Grading candidates for Biden’s foreign policy team: Michèle Flournoy
Background: Flournoy, a candidate for secretary of defense, was an undersecretary of defense in the Obama administration, where she played a big role in designing the Afghanistan “surge.” She is perhaps best known for co-founding and then running the Center for a New American Security, a think tank that is considered liberal-hawkish and gets an unusual amount of funding from defense contractors. Her involvement with the military-industrial complex also includes co-founding (with Secretary-of-State-designate Tony Blinken) the consulting firm WestExec Advisors and working for (along with Blinken) the investment fund Pine Island Partners—endeavors that have lately drawn critical scrutiny.
For our grading criteria, click here.
Military restraint (D-)
Flournoy is generally considered a hawk and in 2012 was endorsed for secretary of defense by several leading neoconservatives who were trying to derail Chuck Hagel’s bid for that post. She embraced Bush’s doctrine of pre-emptive war in 2002 (though she walked this back in 2007, after the Iraq War had proven disastrous). In 2016, she co-authored a CNAS report that called for sending weapons to Ukraine, expanding America’s military activities in Syria and increasing its military deterrence efforts against Iran.
Flournoy’s hawkish proposals are sometimes coupled with appeals for Pentagon spending of a kind that inevitably would help some of the many defense contractors that have subsidized her activities over the years. A CNAS report she co-authored this year warned that the current Pentagon budget “may well be insufficient to deter or defeat Chinese aggression in the future” and that “it is difficult to overstate the catastrophic consequences” of such a failure. So the US military “must take a series of much bigger and bolder steps to keep its military-technological edge over great power competitors such as China.”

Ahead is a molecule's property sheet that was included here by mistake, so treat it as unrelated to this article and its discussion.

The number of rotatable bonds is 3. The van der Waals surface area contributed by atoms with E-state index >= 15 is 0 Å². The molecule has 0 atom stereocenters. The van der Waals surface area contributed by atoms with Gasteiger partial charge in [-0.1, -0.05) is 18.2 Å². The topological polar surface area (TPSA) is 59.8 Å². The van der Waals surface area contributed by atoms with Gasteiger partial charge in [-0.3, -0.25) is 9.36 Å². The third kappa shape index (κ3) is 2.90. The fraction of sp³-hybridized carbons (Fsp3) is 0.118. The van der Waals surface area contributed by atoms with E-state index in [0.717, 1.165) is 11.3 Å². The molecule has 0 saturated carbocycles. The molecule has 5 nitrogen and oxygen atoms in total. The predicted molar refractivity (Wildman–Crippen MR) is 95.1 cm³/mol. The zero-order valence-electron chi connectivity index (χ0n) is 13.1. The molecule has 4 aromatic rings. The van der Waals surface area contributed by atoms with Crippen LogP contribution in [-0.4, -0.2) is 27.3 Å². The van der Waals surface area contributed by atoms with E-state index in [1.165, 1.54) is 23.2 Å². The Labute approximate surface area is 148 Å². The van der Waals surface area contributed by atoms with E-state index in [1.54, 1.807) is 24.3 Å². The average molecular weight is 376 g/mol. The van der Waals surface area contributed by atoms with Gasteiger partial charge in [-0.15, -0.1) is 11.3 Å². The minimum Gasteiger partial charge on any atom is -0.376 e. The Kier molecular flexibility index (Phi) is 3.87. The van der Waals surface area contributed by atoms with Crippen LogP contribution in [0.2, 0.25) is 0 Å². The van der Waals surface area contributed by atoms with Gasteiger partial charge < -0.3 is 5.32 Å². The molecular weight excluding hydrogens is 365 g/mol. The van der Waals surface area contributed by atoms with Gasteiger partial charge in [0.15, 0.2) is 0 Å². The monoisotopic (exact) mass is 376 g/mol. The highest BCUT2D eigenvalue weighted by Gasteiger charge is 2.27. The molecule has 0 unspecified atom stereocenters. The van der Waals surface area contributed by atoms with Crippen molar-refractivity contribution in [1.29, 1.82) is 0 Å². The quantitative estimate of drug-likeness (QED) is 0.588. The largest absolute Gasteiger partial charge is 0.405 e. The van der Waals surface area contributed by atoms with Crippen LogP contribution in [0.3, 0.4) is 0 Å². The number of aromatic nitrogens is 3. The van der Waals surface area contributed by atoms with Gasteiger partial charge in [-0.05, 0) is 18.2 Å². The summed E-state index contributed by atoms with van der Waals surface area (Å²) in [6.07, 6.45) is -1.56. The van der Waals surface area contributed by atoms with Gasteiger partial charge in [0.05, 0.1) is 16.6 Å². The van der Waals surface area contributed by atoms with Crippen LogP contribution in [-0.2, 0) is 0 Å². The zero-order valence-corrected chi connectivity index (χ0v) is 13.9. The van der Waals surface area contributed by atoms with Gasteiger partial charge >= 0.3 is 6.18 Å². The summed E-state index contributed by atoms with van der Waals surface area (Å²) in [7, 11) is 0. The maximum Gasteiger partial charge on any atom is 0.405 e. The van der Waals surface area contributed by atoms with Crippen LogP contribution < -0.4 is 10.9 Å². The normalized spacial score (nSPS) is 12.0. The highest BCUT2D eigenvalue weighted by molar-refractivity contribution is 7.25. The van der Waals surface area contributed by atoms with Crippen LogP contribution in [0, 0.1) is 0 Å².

For example, she wrote in Foreign Affairs this year, “if the U.S. military had the capability to credibly threaten to sink all of China’s military vessels, submarines, and merchant ships in the South China Sea within 72 hours, Chinese leaders might think twice before, say, launching a blockade or invasion of Taiwan.”
Flournoy did recently nod to a piece by her protégé Kathleen Hicks on ways to reduce a defense budget that had ballooned under Trump. However, the proposed cuts, while non-trivial, wouldn’t bring spending down even to 2018 levels. Flournoy has also been critical of Trump’s pricey nuclear modernization efforts—though, at the same time, she advocates “big bets” on such futuristic and pricey technologies as “a command-and-control system that is powered by artificial intelligence.”
At a 2019 meeting of the liberal group Foreign Policy for America, which Flournoy co-chaired, she was in the minority that opposed a comprehensive ban on arms sales to Saudi Arabia so long as it sustained its military intervention in Yemen. She later told Jonathan Guyer of the American Prospect that she had wanted to preserve the option of providing “defensive” weapons systems.
Cognitive empathy (C-)
One reason understanding the perspectives of others—cognitive empathy—is important is that misunderstanding them can be dangerous. A classic case is assuming that an adversary’s assertive behaviors are offensive in nature when the adversary may consider them defensive. That 2016 CNAS report co-authored by Flournoy asserted as fact that Iran is pursuing a “determined effort to dominate the Middle East” without acknowledging even in passing that Iran’s activities in Syria, Iraq, and Lebanon could be motivated by the perception of a threat from Israel and/or the US—a perception that, as a number of analysts have noted, would make sense given Iran’s circumstances and history.